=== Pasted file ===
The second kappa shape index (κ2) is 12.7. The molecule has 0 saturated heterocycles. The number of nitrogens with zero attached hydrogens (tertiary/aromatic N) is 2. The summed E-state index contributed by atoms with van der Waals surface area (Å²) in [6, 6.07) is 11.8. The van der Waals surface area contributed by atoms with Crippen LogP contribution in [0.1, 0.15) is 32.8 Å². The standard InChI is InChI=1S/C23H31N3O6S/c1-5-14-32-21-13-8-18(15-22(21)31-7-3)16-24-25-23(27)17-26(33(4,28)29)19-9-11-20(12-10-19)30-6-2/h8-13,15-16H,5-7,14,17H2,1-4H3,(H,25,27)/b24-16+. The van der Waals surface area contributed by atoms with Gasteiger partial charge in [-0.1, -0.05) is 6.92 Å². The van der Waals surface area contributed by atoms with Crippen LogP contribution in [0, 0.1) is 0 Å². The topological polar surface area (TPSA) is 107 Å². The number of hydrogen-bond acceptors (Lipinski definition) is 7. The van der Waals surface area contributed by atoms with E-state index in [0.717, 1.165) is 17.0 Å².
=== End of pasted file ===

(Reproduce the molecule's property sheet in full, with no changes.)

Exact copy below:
The second kappa shape index (κ2) is 12.7. The molecule has 0 saturated heterocycles. The number of nitrogens with zero attached hydrogens (tertiary/aromatic N) is 2. The summed E-state index contributed by atoms with van der Waals surface area (Å²) in [6, 6.07) is 11.8. The van der Waals surface area contributed by atoms with Crippen LogP contribution in [0.1, 0.15) is 32.8 Å². The standard InChI is InChI=1S/C23H31N3O6S/c1-5-14-32-21-13-8-18(15-22(21)31-7-3)16-24-25-23(27)17-26(33(4,28)29)19-9-11-20(12-10-19)30-6-2/h8-13,15-16H,5-7,14,17H2,1-4H3,(H,25,27)/b24-16+. The van der Waals surface area contributed by atoms with Gasteiger partial charge in [-0.1, -0.05) is 6.92 Å². The van der Waals surface area contributed by atoms with Crippen LogP contribution in [0, 0.1) is 0 Å². The topological polar surface area (TPSA) is 107 Å². The number of hydrogen-bond acceptors (Lipinski definition) is 7. The van der Waals surface area contributed by atoms with E-state index in [0.717, 1.165) is 17.0 Å².